Rainer Werner Fassbinder (1945-1982) was a German director, film producer, author and actor, and a representative of the New German Film movement.
In the mid-1960s, Rainer Werner Fassbinder's application to a Berlin film school was rejected - twice. Undeterred, he proceeded to write, direct and act in several short films of his ow and worked in theater in Munich. In 1969, his first feature-length film "Love Is Colder Than Death" premiered at the Berlin International Film Festival and Fassbinder was thrust into the public spotlight. In the 1970s, he achieved a breakthrough with "The Bitter Tears of Petra von Kant," "Ali: Fear Eats the Soul," and "Fox and His Friends." In 1978, his English-language film "Despair" - his most expensive to date - flopped at the box office. While Fassbinder received acclaim in the international film world, he was often criticized in his home country for his very direct way of approaching sensitive issues - until he was honored with the Golden Bear at the Berlin International Film Festival in 1982 for "Veronika Voss." Other significant films include "The Marriage of Maria Braun," "Lili Marleen" and "Lola." At age 37, Fassbinder died from a drug and alcohol-induced heart attack while working on his last project, "Querelle."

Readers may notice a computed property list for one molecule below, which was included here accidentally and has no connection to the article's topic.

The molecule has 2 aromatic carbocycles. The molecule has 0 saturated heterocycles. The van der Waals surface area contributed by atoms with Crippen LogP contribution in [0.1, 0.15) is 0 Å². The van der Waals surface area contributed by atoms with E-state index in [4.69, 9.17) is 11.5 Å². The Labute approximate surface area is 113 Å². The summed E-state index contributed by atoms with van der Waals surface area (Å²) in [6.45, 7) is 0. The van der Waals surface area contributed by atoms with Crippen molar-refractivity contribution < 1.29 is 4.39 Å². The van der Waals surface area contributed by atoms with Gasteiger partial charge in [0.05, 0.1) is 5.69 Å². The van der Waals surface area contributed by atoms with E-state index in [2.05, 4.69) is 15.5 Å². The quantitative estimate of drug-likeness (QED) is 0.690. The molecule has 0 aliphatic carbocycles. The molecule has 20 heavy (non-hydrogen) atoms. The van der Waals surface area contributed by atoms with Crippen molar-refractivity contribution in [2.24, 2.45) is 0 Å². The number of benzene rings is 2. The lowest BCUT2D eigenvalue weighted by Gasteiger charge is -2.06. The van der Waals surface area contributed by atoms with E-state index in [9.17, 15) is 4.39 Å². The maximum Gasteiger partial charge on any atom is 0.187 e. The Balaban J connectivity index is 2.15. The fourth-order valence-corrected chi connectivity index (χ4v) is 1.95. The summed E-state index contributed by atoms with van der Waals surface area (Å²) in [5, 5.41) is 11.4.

Rainer Werner Fassbinder started directing in 1966. It was the beginning of an exceptionally productive career. He would direct 44 works in 17 years. A new comprehensive picture book covers the entirety of his oeuvre.